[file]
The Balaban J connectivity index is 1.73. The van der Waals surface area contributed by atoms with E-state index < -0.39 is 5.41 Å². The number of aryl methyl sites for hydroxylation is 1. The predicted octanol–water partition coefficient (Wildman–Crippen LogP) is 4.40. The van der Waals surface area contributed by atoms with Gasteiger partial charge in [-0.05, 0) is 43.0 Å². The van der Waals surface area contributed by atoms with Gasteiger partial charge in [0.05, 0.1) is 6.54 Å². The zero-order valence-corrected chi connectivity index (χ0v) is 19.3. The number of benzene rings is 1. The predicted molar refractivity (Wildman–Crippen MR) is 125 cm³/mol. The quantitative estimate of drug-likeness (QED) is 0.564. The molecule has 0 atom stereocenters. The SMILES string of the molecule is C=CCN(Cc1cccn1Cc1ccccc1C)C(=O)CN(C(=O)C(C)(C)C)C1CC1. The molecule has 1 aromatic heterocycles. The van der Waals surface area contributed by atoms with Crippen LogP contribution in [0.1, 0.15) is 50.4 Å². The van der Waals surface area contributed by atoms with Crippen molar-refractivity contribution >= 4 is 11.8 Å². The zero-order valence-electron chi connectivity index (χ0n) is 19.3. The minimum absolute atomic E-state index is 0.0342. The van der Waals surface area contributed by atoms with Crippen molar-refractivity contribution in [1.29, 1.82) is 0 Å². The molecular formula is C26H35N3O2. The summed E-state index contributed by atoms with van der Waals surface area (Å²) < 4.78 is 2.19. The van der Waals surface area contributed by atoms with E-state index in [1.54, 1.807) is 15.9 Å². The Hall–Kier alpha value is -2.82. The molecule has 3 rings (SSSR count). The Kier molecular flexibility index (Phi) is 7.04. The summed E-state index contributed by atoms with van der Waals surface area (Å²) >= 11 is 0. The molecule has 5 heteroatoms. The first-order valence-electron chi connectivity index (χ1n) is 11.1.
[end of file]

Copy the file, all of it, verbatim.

The Balaban J connectivity index is 1.73. The van der Waals surface area contributed by atoms with E-state index < -0.39 is 5.41 Å². The number of aryl methyl sites for hydroxylation is 1. The predicted octanol–water partition coefficient (Wildman–Crippen LogP) is 4.40. The van der Waals surface area contributed by atoms with Gasteiger partial charge in [-0.05, 0) is 43.0 Å². The van der Waals surface area contributed by atoms with Gasteiger partial charge in [0.05, 0.1) is 6.54 Å². The zero-order valence-corrected chi connectivity index (χ0v) is 19.3. The number of benzene rings is 1. The predicted molar refractivity (Wildman–Crippen MR) is 125 cm³/mol. The quantitative estimate of drug-likeness (QED) is 0.564. The molecule has 0 atom stereocenters. The SMILES string of the molecule is C=CCN(Cc1cccn1Cc1ccccc1C)C(=O)CN(C(=O)C(C)(C)C)C1CC1. The molecule has 1 aromatic heterocycles. The van der Waals surface area contributed by atoms with Crippen LogP contribution in [0.1, 0.15) is 50.4 Å². The van der Waals surface area contributed by atoms with Crippen molar-refractivity contribution >= 4 is 11.8 Å². The zero-order valence-electron chi connectivity index (χ0n) is 19.3. The minimum absolute atomic E-state index is 0.0342. The van der Waals surface area contributed by atoms with Crippen molar-refractivity contribution in [1.29, 1.82) is 0 Å². The molecular formula is C26H35N3O2. The summed E-state index contributed by atoms with van der Waals surface area (Å²) < 4.78 is 2.19. The van der Waals surface area contributed by atoms with E-state index in [1.54, 1.807) is 15.9 Å². The Hall–Kier alpha value is -2.82. The molecule has 3 rings (SSSR count). The Kier molecular flexibility index (Phi) is 7.04. The summed E-state index contributed by atoms with van der Waals surface area (Å²) >= 11 is 0. The molecule has 5 heteroatoms. The first-order valence-electron chi connectivity index (χ1n) is 11.1.